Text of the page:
Heavy fighting took place on the Siversky Donets River near the city of Severodonetsk, said Oleh Zhdanov, an independent Ukrainian military analyst. The Ukrainian army launched counterattacks but failed to halt Russia’s advance, he said.

“The fate of a large part of the Ukrainian army is being decided – there are around 40,000 Ukrainian soldiers,” he said.

Ukraine’s military chief of the Luhansk region in Donbass said on Friday that troops had taken almost full control of Rubizhne, a town that had a population of around 55,000 before the war.

In the crumbling southern port of Mariupol, Ukrainian fighters locked in a steel mill have faced continuous Russian attacks on the last stronghold of resistance in the city. Sviatoslav Palamar, deputy commander of the Ukrainian Azov regiment, said his troops will hold out “as long as they can” despite shortages of ammunition, food, water and medicine.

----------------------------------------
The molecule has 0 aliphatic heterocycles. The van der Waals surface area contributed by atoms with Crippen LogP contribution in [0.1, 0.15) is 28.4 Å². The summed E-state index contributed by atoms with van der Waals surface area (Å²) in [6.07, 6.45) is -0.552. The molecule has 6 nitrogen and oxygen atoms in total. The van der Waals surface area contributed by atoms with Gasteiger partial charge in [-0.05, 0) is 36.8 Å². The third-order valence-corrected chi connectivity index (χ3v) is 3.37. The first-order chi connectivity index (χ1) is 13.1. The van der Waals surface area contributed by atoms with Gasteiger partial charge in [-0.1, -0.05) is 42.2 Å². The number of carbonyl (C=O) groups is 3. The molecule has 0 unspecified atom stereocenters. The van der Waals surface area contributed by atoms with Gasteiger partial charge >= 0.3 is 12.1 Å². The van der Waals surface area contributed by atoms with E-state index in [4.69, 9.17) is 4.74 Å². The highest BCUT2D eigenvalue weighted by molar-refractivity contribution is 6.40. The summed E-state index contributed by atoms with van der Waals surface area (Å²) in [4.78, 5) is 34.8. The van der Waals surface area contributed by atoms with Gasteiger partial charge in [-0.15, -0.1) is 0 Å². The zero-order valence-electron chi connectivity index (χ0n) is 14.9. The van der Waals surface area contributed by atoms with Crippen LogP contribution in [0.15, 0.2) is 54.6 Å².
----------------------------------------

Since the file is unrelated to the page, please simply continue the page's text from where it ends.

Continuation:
And in kyiv, Ukrainian soldiers dressed in white protective suits loaded the bodies of Russian soldiers into refrigerated wagons on Friday. The bodies were wrapped in white body bags and stacked several layers deep.

Colonel Volodymyr Lyamzin, who oversaw the operation, said several hundred bodies were stored on trains in the capital and there were several other storage trains elsewhere in the country. He said Ukraine was ready to hand over the bodies to Russia, but so far there has been no agreement to do so.

In the first war crimes case to come to trial, Shyshimarin could face life in prison if convicted of shooting a 62-year-old Ukrainian in the head through an open car window in a village in the northeast region of Sumy on February 28, four days after the invasion.